Lafayette High School celebrates Class of 2018
Lafayette High School continued its tradition of being “anchored to excellence” at its graduation ceremony on Friday, May 18.
The ceremony began with the presentation of colors by the LHS Air Force JROTC and students holding flags which represented every year of school, from kindergarten through 11th grade. Following behind were the guests of honor, the graduates themselves.
After brief opening remarks from Devin Satterwhite, Tyler Allen led the Pledge of Allegiance. Leslie Traylor presented a welcome message to those attending the ceremony at the C.M. “Tad” Smith Coliseum and spoke of the hardships and obstacles she and her classmates overcame to make it to their graduation.
Lafayette County School District Superintendent Dr. Adam Pugh addressed the graduating class, reflecting on how far the students had come since they began their education.
“As we take time to honor our students and their accomplishments, we want to acknowledge that this day started 13 years ago in August of 2006, when they entered the kindergarten classroom,” Pugh said. “Throughout the years, many teachers and administrators have impacted the lives of these students.”
The graduates have earned over $1.3 million in scholarships to various universities, Pugh said.
Following the superintendent’s address, LHS Assistant Principal Tamekia Helm recognized the students who graduated with distinction, honors or special honors.
Assistant Principal Grant Crockett presented the school’s most prestigious award, the Commodore Award. The Commodore Award is given each year to a student who embodies the true spirit of a Lafayette Commodore, Crockett said.
“The Commodore Award is voted on by teachers for a student who exhibits the following characteristics: good citizenship in school and the community, positive attitude, exceptional behavior in the classroom and in school and thoughtfulness towards others,” Crockett said.
This year, the Commodore Award was presented to Konner Skelton.
Senior members of the LHS choir program took the stage to perform the song “You Will be Found,” arranged by choir director Hannah Gadd. Performers were Bailey Aldridge, Creed Brown, Grace Hogue, Amy Kwas, Cora Lawrence, Kyle Rikard, Katelyn Traylor and Leslie Traylor. Each singer had a featured solo throughout the song.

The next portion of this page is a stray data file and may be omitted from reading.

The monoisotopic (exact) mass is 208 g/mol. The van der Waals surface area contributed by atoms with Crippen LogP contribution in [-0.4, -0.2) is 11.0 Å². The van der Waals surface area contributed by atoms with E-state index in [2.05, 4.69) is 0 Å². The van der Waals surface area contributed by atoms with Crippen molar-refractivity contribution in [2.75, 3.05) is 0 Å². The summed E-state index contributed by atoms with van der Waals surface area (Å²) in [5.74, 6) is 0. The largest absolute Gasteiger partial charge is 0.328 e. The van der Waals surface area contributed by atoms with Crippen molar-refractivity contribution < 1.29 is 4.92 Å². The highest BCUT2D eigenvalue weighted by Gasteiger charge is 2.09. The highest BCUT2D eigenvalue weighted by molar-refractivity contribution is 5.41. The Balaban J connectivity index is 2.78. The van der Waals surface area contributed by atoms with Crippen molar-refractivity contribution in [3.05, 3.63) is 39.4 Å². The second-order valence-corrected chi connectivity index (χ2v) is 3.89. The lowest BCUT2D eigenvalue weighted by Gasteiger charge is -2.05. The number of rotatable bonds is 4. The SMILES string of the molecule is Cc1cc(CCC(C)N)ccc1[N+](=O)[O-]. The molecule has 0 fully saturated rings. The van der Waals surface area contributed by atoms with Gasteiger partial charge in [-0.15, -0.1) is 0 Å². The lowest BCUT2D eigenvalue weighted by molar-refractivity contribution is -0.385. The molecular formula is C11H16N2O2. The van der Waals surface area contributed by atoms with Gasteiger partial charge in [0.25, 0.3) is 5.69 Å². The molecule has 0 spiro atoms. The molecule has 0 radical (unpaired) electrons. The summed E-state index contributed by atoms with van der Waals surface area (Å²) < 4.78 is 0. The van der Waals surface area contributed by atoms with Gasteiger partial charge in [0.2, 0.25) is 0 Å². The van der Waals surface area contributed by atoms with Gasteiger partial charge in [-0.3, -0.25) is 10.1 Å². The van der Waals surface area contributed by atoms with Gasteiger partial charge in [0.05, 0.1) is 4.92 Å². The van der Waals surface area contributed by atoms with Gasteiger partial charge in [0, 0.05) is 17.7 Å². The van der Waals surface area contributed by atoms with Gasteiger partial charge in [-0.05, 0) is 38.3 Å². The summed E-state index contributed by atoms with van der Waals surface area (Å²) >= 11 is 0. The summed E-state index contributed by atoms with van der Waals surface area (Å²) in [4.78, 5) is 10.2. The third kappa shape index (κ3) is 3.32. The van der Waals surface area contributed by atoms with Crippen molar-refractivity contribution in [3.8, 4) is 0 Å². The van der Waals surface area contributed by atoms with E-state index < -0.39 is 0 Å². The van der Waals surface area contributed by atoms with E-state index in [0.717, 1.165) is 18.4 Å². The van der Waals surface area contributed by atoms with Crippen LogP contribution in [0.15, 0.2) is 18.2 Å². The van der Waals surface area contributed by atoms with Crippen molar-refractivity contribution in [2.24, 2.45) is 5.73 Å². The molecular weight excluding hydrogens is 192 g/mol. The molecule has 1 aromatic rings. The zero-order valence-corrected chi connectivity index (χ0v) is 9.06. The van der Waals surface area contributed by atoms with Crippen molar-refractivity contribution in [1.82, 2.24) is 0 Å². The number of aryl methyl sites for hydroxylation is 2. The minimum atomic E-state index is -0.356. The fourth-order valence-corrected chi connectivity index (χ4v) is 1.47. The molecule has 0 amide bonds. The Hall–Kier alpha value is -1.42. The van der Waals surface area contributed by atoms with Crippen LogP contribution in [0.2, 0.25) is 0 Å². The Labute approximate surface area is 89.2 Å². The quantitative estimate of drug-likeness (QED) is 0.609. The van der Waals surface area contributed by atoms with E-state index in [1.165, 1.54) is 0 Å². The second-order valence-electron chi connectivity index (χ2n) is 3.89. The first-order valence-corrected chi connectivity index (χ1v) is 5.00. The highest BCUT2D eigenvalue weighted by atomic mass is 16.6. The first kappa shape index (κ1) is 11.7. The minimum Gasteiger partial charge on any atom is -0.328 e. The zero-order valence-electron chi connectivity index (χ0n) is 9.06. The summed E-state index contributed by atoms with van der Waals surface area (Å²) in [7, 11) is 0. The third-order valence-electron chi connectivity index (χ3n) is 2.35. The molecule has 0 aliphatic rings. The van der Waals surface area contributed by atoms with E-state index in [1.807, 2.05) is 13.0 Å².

During her speech, salutatorian Cora Lawrence gave thanks to the faculty and staff members who guided the 173 graduates throughout their time in Lafayette County Schools.
“Without the help of the faculty and staff of the Lafayette County School District, we would not be sitting in these seats tonight, with a cap and gown, eager to accept a diploma,” Lawrence said. “Throughout my time at Lafayette, my teachers continued to raise me up when I felt down. They were always there to give me an encouraging word, hug or smile.”
Lawrence also expressed her gratitude for LHS Principal Glenn Kitchens, whom she said greets each student personally each morning and is one of the “most supportive administrators” in the district.
Valedictorian Foster Roush, who is also a commended student for the National Merit Scholar program, spoke of his classmates’ futures, and the various milestones and obstacles they will face as they grow. Roush quoted both Lady Gaga and Eleanor Roosevelt in his address.
“Without everyone in this building, I don’t think any of us would be in the positions we’ve found ourselves in today,” Roush said. “The future can be anything you want it to be. Life outside of high school may be a challenge, but it is also our chance to achieve these goals and take on the world in a completely different way.”
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